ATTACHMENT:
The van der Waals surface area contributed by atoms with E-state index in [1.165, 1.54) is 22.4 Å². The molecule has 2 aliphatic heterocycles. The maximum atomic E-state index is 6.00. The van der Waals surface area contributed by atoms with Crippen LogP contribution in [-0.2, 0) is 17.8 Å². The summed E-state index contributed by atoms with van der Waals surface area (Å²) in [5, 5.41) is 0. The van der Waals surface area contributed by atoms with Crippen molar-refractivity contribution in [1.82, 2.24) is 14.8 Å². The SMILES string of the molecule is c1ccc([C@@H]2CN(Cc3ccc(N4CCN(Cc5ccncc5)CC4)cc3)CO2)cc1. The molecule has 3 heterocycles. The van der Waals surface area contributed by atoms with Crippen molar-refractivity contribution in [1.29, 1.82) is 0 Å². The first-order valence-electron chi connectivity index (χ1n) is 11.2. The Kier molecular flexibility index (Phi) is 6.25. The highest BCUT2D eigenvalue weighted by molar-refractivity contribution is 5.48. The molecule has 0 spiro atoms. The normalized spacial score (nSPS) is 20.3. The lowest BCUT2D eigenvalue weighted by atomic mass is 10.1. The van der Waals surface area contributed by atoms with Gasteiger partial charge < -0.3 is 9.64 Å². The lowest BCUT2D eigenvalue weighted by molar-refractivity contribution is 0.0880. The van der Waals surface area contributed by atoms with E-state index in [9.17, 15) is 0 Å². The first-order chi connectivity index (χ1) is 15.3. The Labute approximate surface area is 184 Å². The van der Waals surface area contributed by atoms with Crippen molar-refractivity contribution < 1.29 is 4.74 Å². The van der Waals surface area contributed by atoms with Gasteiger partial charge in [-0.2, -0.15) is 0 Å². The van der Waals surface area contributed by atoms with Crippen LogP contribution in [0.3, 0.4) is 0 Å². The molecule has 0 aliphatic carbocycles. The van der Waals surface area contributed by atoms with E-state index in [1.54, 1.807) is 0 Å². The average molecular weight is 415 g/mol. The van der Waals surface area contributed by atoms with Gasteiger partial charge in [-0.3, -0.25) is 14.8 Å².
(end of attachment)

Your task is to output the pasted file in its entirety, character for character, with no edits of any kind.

The van der Waals surface area contributed by atoms with E-state index in [1.165, 1.54) is 22.4 Å². The molecule has 2 aliphatic heterocycles. The maximum atomic E-state index is 6.00. The van der Waals surface area contributed by atoms with Crippen LogP contribution in [-0.2, 0) is 17.8 Å². The summed E-state index contributed by atoms with van der Waals surface area (Å²) in [5, 5.41) is 0. The van der Waals surface area contributed by atoms with Crippen molar-refractivity contribution in [1.82, 2.24) is 14.8 Å². The SMILES string of the molecule is c1ccc([C@@H]2CN(Cc3ccc(N4CCN(Cc5ccncc5)CC4)cc3)CO2)cc1. The molecule has 3 heterocycles. The van der Waals surface area contributed by atoms with Crippen molar-refractivity contribution in [1.29, 1.82) is 0 Å². The first-order valence-electron chi connectivity index (χ1n) is 11.2. The Kier molecular flexibility index (Phi) is 6.25. The highest BCUT2D eigenvalue weighted by molar-refractivity contribution is 5.48. The molecule has 0 spiro atoms. The normalized spacial score (nSPS) is 20.3. The lowest BCUT2D eigenvalue weighted by atomic mass is 10.1. The van der Waals surface area contributed by atoms with Gasteiger partial charge < -0.3 is 9.64 Å². The lowest BCUT2D eigenvalue weighted by molar-refractivity contribution is 0.0880. The van der Waals surface area contributed by atoms with E-state index in [9.17, 15) is 0 Å². The first-order chi connectivity index (χ1) is 15.3. The Labute approximate surface area is 184 Å². The van der Waals surface area contributed by atoms with Crippen molar-refractivity contribution < 1.29 is 4.74 Å². The van der Waals surface area contributed by atoms with Gasteiger partial charge in [-0.2, -0.15) is 0 Å². The van der Waals surface area contributed by atoms with Crippen LogP contribution in [0.3, 0.4) is 0 Å². The molecule has 0 aliphatic carbocycles. The van der Waals surface area contributed by atoms with E-state index in [1.54, 1.807) is 0 Å². The average molecular weight is 415 g/mol. The van der Waals surface area contributed by atoms with Gasteiger partial charge in [-0.3, -0.25) is 14.8 Å².